This is the first English-language publication to provide an in-depth description of Italian army operations in Russia during the Second World War.
This volume is the first comprehensive account in the English language that addresses the genesis, organization and operations of Italian forces that fought alongside the Germans and other contingents allied with them in Russia beginning with Operation Barbarossa in June 1941 until the defeat of the Italian forces there in early 1943.
In accordance with his anti-Bolshevik ideology, Mussolini felt obligated to join with Germany’s attack against the Soviet Union. Italy thus formed the CSIR (Corpo di Spedizione in Russia – Italian Expeditionary Corps in Russia), consisting of some 62,000 men in three divisions (two infantry and one cavalry, plus a Blackshirt legion) which was sent to participate in the Axis attack against the Soviet Union in June 1941. In July 1942 the CSIR was upgraded to the ARMIR (Armata Italiana in Russia – Italian Army in Russia, also known as the Italian 8th Army), consisting of seven additional divisions (four infantry and three mountain or alpini). By late 1942 the size of the ARMIR had grown to some 235,000 men. However, both the CSIR and the ARMIR suffered from organizational shortcomings as well as lack of proper equipment and clothing to cope with the operational environment in Russia. Throughout 1941, along with the Germans, the CSIR conducted a number of successful operations. With the advent of the ARMIR, initial actions were also favorable for the Italians, but by December 1942 the Italians, who were deployed along the Don River, were subjected to a massive Soviet operation, Little Uranus, which forced the Italians to withdraw under unimaginably harsh conditions. The Italians were unprepared for the brutal Russian weather as well as for the overwhelming Soviet superiority in men and equipment that they had to face. Nevertheless, the Italians fought well, especially the troops of the Italian alpine corps, but ultimately they were defeated, the survivors returning to Italy.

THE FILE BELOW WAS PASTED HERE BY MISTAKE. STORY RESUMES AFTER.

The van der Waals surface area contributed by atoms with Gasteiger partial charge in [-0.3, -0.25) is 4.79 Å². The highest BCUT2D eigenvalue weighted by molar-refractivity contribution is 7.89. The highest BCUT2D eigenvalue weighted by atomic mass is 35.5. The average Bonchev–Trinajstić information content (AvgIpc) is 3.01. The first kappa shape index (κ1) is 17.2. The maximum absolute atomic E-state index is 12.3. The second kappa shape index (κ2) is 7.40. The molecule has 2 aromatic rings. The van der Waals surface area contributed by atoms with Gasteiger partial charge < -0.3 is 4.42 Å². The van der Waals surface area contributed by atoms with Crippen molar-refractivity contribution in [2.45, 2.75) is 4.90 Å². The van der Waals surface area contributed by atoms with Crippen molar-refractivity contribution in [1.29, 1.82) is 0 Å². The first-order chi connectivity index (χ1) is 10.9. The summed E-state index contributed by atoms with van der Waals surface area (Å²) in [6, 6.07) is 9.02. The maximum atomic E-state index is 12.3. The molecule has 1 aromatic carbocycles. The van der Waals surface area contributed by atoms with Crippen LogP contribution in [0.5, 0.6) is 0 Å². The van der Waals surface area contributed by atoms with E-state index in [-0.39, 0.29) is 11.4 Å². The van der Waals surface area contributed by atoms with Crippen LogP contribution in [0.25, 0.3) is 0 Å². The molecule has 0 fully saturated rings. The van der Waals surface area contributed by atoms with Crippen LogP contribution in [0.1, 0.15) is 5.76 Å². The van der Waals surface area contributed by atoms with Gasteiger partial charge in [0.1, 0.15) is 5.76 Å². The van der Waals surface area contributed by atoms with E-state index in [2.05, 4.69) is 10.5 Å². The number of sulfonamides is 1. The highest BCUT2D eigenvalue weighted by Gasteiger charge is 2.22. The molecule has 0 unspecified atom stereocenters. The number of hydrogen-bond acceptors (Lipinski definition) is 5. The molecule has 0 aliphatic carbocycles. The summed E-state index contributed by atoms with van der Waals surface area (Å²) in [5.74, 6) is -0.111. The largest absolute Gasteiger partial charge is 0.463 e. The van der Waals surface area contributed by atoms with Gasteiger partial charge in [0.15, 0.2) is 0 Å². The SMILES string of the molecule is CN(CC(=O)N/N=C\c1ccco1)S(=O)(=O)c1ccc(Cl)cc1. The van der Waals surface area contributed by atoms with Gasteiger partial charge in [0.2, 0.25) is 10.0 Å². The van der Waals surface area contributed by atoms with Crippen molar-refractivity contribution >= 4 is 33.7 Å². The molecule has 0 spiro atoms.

In a companion volume to the same authors’ Luck Was Lacking But Valor Was Not: The Italian Army in North Africa 1940-1943, this new study features a detailed text accompanied by a large number of photographs (many previously unpublished) as well as maps and 16 color plates of armored fighting vehicles and uniforms.
Massimiliano Afiero. Ralph Riccio. Hard cover. 6.75″ x 9.75″. 272 pages. English text. 170 black & white photos. 16 colour plates. 8 black & white maps.